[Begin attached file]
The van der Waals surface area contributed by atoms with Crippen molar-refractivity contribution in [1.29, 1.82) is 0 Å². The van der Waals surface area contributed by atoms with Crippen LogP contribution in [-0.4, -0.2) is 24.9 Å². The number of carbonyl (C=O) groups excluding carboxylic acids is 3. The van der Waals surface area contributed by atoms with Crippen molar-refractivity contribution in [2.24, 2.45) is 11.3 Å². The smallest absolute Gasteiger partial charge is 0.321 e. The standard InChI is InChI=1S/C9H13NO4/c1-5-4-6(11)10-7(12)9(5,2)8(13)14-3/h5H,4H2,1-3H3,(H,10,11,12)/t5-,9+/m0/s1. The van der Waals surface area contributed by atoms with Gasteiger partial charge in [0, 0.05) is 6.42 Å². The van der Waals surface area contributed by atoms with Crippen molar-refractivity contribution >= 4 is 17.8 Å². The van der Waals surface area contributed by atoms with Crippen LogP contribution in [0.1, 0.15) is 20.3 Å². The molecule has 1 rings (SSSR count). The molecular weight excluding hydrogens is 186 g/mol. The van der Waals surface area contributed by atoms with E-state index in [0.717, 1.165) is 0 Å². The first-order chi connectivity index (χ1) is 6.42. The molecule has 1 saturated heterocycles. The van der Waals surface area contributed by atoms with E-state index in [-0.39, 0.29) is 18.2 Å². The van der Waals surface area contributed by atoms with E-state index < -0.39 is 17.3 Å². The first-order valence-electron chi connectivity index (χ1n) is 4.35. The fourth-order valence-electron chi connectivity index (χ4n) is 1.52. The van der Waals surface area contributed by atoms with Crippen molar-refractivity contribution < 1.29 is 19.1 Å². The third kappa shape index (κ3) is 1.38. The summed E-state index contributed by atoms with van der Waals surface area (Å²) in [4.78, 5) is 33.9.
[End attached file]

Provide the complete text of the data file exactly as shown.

The van der Waals surface area contributed by atoms with Crippen molar-refractivity contribution in [1.29, 1.82) is 0 Å². The van der Waals surface area contributed by atoms with Crippen LogP contribution in [-0.4, -0.2) is 24.9 Å². The number of carbonyl (C=O) groups excluding carboxylic acids is 3. The van der Waals surface area contributed by atoms with Crippen molar-refractivity contribution in [2.24, 2.45) is 11.3 Å². The smallest absolute Gasteiger partial charge is 0.321 e. The standard InChI is InChI=1S/C9H13NO4/c1-5-4-6(11)10-7(12)9(5,2)8(13)14-3/h5H,4H2,1-3H3,(H,10,11,12)/t5-,9+/m0/s1. The van der Waals surface area contributed by atoms with Gasteiger partial charge in [0, 0.05) is 6.42 Å². The van der Waals surface area contributed by atoms with Crippen molar-refractivity contribution >= 4 is 17.8 Å². The van der Waals surface area contributed by atoms with Crippen LogP contribution in [0.1, 0.15) is 20.3 Å². The molecule has 1 rings (SSSR count). The molecular weight excluding hydrogens is 186 g/mol. The van der Waals surface area contributed by atoms with E-state index in [0.717, 1.165) is 0 Å². The first-order chi connectivity index (χ1) is 6.42. The molecule has 1 saturated heterocycles. The van der Waals surface area contributed by atoms with E-state index in [-0.39, 0.29) is 18.2 Å². The van der Waals surface area contributed by atoms with E-state index < -0.39 is 17.3 Å². The first-order valence-electron chi connectivity index (χ1n) is 4.35. The fourth-order valence-electron chi connectivity index (χ4n) is 1.52. The van der Waals surface area contributed by atoms with Crippen molar-refractivity contribution < 1.29 is 19.1 Å². The third kappa shape index (κ3) is 1.38. The summed E-state index contributed by atoms with van der Waals surface area (Å²) in [4.78, 5) is 33.9.